Hampton, which also makes tow straps, tie-downs and bungee cords for the automotive market, had a hard time locating a U.S. maker of lightweight but strong polyester yarn. Marsiglio says other suppliers complain of difficulty finding small motors, as well as plastic injection molding equipment and computerized cut-and-sew tools.

The issue is so widespread that Walmart is making it the focus of a two-day summit it is hosting in August in Denver. At a similar summit held in Orlando last year, Walmart focused on connecting suppliers with economic development officers from states hoping to lure the new factories.

The retailer says it is especially interested in having factory owners with excess capacity attend the August event - even those that aren't interested in supplying Walmart directly. The hope is that they can become contract manufacturers to Walmart suppliers looking to produce in the United States.

On July 8, it is also inviting hundreds of potential vendors to an "open call" to pitch U.S.-made products to the retailer in Bentonville, Arkansas, where it is based.


Walmart's critics say the company bears some responsibility for the diminished capability of U.S. manufacturers. For years, its relentless insistence that suppliers cut costs prompted companies to shut domestic plants and shift production to low-wage countries.

Now, the retailer is asking companies to come back home - though they need little prompting. The forces pulling production back to the United States are powerful and real and include lower domestic energy prices, increasingly competitive wage rates, the benefits of greater automation, and a renewed appreciation for the value of being able to respond quickly to shifting U.S. customer demands.

Still, starting up a manufacturing operation is a complex undertaking, especially for vendors like Hampton and Redman & Associates, an Arkansas-based toymaker.

Last year, Redman sold 1.1 million battery-powered ride-on toys, such as large toy cars, in the United States - every one of them made in Chinese contract plants. By 2016, the privately held company plans to be producing about 600,000 of those toys each year out of a brand-new company-owned and run plant in the U.S.

Mel Redman, the company's CEO and chairman, says the transition has required the company to reverse engineer everything its Chinese contractors were doing - an exercise that wasn't easy given his executive team's background in retail.

"We didn't know much about manufacturing - we didn't know anything about it really," he says.


Walmart declines to say how many products it has introduced as a result of the 18-month-old Made in USA initiative. But the company says consumers can now buy everything from U.S.-made flat-screen TVs, light bulbs and towels and curtains in its stores and on its website.

The flat-screen TVs, made in Winnsboro, South Carolina by Element Electronics, may be the campaign's biggest surprise to date.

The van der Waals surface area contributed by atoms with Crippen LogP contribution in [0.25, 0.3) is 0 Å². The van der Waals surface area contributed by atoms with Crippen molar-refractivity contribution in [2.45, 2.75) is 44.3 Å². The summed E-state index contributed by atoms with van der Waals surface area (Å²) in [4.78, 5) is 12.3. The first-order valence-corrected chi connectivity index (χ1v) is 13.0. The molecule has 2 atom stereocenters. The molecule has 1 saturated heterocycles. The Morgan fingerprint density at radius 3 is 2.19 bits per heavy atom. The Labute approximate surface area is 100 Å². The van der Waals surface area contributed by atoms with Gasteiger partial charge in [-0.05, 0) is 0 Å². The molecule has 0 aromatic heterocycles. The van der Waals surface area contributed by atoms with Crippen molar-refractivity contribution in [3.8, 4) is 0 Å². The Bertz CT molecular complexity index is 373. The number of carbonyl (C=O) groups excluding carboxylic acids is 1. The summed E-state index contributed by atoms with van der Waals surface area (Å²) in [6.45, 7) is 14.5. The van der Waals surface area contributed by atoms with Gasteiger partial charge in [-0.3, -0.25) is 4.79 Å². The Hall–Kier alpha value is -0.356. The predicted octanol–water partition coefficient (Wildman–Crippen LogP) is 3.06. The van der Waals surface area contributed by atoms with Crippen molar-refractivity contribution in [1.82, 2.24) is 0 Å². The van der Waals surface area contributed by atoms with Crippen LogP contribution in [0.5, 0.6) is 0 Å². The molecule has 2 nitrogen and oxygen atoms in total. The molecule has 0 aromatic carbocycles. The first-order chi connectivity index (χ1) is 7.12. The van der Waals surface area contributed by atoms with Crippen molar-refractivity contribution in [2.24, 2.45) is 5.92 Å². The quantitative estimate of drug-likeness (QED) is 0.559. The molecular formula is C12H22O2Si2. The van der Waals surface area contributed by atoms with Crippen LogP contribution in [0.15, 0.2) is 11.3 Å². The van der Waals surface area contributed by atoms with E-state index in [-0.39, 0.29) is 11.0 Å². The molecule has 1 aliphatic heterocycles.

Founded in 2007, Element had until this year made all its TVs in Asia - but it was unable to get them on Walmart's shelves because there was nothing that differentiated them from rivals' products, says CEO Mike O'Shaughnessy. "So we began to think about what we could do differently. Well, one of the things we could do differently is to make our TVs at home," he says.

Element built a small test plant in Michigan that began producing flat-screen TVs shortly before Walmart announced the Made in USA push in January 2013. The announcement prompted the company to fast-track its expansion. Today, Element's 315,000-square-foot plant in South Carolina has six assembly lines making 32- and 40-inch TVs that are now available in all of Walmart's more than 4,000 U.S. stores.

The switch has led to significant savings in ocean freight charges and customs duties on finished goods - though like so many companies involved in the initiative Element has had difficulty finding domestic suppliers. "We import the vast majority of our parts," says O'Shaughnessy. "Longer term, the more success we have procuring our parts domestically, the better off we expect to be."

Although Walmart has given itself 10 years to meet its $250 billion goal, Marsiglio says the retailer hopes to meet the target ahead of schedule. She says the point of the "open call" next month is to simplify a product pitching process that can challenge even long-time suppliers.

But while the door is open, the bar is high and Walmart will require any applicants to open their financial books as part of the screening process.

Given Walmart's reputation as a tough negotiator with suppliers, the disclosure of sensitive financial information to the retailer requires a leap of faith. But Element's O'Shaughnessy said his company had no misgivings about opening its books. Walmart needs to know it can rely on its vendors, he said.

"What does it cost to produce product? What does it cost to move product? Every one of the variables that make up the cost of the product we (shared) with Walmart," he says. (Editing by David Greising and Martin Howell) more